How we built FluTracking

Flutracking logo

Craig Dalton and Sandra Carlson

FluTracking is an online weekly survey of respiratory symptoms that has tracked influenza from 2006 and then COVID-19 during the pandemic. It had a peak weekly participant count of over 150,000 people across Australia and New Zealand in 2021 and has expanded to Hong Kong and Argentina.  This post briefly summarises its genesis and development.

In 2005 we read an article “Did you have the flu last week”, a single telephone survey of influenza symptoms in Sweden. It seemed this point prevalence survey, while useful, was limited by being a single week and it was clearly something that could be repeated at minimal cost with a weekly email-based survey.  While there were off the shelf online survey packages available, none of them at that time were designed for managing an ongoing cohort with flexible question options based on prior or current week responses. We had to build FluTracking from the ground up.  As the developer finished his last line of code, after many frustrating testing iterations, he pushed back from the desk and declared, “I have just wasted three months of my life, no one will answer this stupid bloody survey.”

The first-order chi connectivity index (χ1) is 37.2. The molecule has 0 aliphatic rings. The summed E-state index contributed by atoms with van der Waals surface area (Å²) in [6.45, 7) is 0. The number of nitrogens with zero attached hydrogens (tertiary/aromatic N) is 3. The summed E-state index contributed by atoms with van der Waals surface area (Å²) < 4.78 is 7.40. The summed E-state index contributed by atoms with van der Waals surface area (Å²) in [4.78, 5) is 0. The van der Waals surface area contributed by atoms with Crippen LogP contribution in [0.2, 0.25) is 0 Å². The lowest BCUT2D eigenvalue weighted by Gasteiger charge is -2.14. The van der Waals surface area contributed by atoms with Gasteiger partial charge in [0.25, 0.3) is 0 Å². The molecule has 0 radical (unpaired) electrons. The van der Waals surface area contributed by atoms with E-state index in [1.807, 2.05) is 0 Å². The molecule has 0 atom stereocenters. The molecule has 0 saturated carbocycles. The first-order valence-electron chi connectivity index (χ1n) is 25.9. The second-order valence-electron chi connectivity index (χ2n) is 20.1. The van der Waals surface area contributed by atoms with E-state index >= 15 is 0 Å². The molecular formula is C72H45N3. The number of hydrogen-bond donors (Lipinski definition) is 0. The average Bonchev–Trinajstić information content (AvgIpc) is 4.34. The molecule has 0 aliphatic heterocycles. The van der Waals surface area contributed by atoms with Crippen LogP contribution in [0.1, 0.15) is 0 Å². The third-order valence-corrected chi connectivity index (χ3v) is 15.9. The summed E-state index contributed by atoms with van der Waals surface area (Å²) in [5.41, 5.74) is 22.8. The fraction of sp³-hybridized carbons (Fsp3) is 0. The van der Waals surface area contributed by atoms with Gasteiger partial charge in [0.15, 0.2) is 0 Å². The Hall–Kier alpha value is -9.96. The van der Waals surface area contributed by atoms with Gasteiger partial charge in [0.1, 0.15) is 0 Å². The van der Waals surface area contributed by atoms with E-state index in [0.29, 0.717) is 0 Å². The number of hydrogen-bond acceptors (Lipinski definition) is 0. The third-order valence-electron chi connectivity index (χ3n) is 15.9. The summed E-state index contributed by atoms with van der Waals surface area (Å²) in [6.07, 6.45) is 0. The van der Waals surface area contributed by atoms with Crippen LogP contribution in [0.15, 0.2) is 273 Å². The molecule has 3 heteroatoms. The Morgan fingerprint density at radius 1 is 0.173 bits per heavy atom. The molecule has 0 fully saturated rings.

We were not sure he was wrong; why would people answer a survey about flu symptoms every week for 24 weeks? After emailing approximately 7,000 email addresses in 2006 in the Hunter New England Health District, the very first FluTrackers joined – some of whom are still participating in the surveys in 2022!

The survey responses began to slowly come in, and over the winter of 2006 we had a total of 400 participants by the end of the survey season in October. Four hundred was great as a proof of principle but we knew we needed many more to begin understanding respiratory symptom rates in rural and metropolitan areas, across a wide range of ages, and among Aboriginal and Torres Strait Islander people. We dreamed of having 5,000 at some point in the future and we thought the maximum we could ever recruit would be 25,000. In 2008, we tweaked the survey design to allow participants to respond to the survey on behalf of other household members; this boosted participation by around 60%, and allowed us to capture data on children.